Sometimes it is helpful to define the set of possible previous states from which one or more current states could be obtained. For example, they will become useful in defining graph-based planning algorithms in Section 10.2.3. This involves maintaining a backprojection, which is a counterpart to the forward projection that runs in the opposite direction. Backprojections were considered in Section 8.5.2 to keep track of the active states in a Dijkstra-like algorithm over continuous state spaces. In the current setting, backprojections need to address uncertainty.
Consider the case of nondeterministic uncertainty. Let a state be given. Under a fixed action , what previous states, , could possibly lead to ? This depends only on the possible choices of nature and is expressed as
The backprojection is called ``weak'' because it does not guarantee that is reached, which is a stronger condition. By guaranteeing that is reached, a strong backprojection of under is defined as
Two useful generalizations will now be made: 1) A backprojection can be defined from a set of states; 2) the action does not need to be fixed. Instead of a fixed state, , consider a set of states. What are the states from which an element of could possibly be reached in one stage under the application of ? This is the weak backprojection of under :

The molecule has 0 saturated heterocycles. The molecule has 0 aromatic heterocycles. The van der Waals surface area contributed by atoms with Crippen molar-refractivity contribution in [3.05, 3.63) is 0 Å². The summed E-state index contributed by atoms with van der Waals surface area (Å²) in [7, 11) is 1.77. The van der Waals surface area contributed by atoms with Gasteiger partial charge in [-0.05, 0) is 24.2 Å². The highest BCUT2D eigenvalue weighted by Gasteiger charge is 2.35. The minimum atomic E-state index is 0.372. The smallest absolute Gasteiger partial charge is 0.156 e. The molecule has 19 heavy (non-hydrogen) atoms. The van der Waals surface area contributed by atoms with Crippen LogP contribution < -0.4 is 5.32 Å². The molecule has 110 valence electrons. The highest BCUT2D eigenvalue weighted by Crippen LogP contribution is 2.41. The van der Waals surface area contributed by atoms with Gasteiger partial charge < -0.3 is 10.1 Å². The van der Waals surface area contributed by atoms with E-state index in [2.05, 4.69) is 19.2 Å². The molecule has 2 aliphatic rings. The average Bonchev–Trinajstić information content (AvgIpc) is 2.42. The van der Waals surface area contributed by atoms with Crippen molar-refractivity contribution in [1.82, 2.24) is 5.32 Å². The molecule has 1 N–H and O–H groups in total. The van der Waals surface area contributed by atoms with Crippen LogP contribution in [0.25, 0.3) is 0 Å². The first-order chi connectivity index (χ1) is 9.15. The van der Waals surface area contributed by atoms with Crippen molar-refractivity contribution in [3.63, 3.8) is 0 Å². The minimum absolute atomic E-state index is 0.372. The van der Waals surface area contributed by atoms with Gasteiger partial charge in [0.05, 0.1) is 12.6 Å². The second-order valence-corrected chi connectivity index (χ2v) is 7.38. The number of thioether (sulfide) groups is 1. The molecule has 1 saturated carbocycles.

Now the dependency on will be removed. This yields a backprojection of a set . These are states from which there exists an action that possibly reaches . The weak backprojection of is
Now consider backprojections from the goal, , under the action . The weak backprojection is
Finally, consider backprojections that do not depend on an action.
the latter case, all states in lie in
can be applied. Without allowing , we would obtain
Other kinds of backprojections are possible, but we will not define them. One possibility is to make backprojections over multiple stages, as was done for forward projections. Another possibility is to define them for the probabilistic case. This is considerably more complicated. An example of a probabilistic backprojection is to find the set of all states from which a state in will be reached with at least probability .
Steven M LaValle 2012-04-20